24 April 2010

The Bengal school of art...........a revolutionary period in Indian art!!!

A very notable point of interest that has always intrigued me is the fact that there seems to be a lot of knowledge & data everwhere of the western school of art, which deserves a rightful place as a precursor to the mordern art movement. But what also cannot be ignored, especially in India is that there were & are art movements that have tried & succeeded in building their own path & contributing to art as a whole.

The most notable of these, is 'The Bengal Art movement' where the local art form of Bengal used since time immemorial in pottery & other sculptures of the region was adapted & used in paintings & other media. It was given a lot of importance & emphasis by Rabindranath Tagore, the noted poet & path breaking artist who created an art school at 'Shantiniketan' to encourage young artists, a fact not known to many people including me till a while ago!!!

In the early 20th century, artists were mostly following the western method of painting fully supported by the British who were the rulers at the time. But gradually, with the commencement of the nationalist movement, Indian sentiments & spiritual ideas, began to take precedence as a way to react against the prevailing academic styles. Incidentally, it was a British art teacher, Ernest Binfield Havel who encouraged Indian students at Kolkata's school of art to depict Mughal miniatures in their own way which led to a major controversy terming it a retrogressive move. But this did not deter Havel, who together with Abanindranath Tagore, nephew of Rabindranath Tagore painted numerous works inspired by Mughal art & so was born this movement bringing forth art, descriptive of India's spiritual essence, as opposed to the West's depiction of materialism.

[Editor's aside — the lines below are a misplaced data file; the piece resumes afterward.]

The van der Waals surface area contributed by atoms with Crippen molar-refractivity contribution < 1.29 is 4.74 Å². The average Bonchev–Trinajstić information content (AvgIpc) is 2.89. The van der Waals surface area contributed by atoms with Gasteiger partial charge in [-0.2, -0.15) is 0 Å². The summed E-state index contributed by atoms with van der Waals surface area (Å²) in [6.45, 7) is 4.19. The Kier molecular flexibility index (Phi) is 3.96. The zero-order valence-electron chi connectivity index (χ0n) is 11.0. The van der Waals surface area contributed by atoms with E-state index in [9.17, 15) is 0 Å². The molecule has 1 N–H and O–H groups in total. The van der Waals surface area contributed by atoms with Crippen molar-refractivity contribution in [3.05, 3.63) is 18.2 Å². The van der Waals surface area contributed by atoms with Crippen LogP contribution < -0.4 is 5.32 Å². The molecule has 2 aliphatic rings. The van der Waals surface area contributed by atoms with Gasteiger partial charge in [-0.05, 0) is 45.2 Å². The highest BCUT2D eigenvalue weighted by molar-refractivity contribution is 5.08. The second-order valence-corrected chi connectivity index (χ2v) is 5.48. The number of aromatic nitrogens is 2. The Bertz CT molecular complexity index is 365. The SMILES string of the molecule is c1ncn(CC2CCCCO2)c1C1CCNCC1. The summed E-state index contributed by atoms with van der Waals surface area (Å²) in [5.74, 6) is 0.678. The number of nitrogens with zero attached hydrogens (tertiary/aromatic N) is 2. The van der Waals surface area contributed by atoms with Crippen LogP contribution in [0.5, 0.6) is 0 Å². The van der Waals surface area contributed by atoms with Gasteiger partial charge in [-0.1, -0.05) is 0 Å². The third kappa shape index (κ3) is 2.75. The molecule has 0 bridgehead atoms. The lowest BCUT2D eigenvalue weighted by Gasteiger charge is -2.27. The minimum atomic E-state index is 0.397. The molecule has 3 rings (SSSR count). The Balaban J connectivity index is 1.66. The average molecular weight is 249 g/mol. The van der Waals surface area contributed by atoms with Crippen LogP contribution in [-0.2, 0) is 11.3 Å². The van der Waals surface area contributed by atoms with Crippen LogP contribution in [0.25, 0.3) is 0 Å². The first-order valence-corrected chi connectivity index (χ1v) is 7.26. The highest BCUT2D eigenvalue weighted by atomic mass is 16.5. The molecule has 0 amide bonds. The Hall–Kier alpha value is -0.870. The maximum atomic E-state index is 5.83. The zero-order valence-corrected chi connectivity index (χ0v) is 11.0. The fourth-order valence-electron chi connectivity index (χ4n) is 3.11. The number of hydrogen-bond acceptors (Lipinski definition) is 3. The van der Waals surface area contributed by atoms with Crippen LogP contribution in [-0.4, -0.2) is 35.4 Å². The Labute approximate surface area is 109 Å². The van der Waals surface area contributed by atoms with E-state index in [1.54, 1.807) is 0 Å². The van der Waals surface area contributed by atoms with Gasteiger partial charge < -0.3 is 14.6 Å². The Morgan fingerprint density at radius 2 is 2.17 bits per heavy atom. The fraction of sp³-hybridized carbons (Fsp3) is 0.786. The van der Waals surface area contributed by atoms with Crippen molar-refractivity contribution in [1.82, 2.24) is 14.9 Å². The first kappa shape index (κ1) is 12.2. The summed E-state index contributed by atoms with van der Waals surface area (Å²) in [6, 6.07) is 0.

The best known work of this art movement, is that of Tagore's 'Bharath Mata' depicting a Goddess like figure with four hands holding objects symbolic of India's national aspirations, a rather subjective reflection of the artist's viewpoint.

With time, there was a decline of this school's influence on art with the spread of mordernistic & newer concepts. However, the Bengal school's legacy still continues to leave its impact on art as a whole to this day, seen in the works of a large number of mordern Indian artist's like Jamini Roy, Nandalal Bose, Sunayani Devi amongst others!!!!

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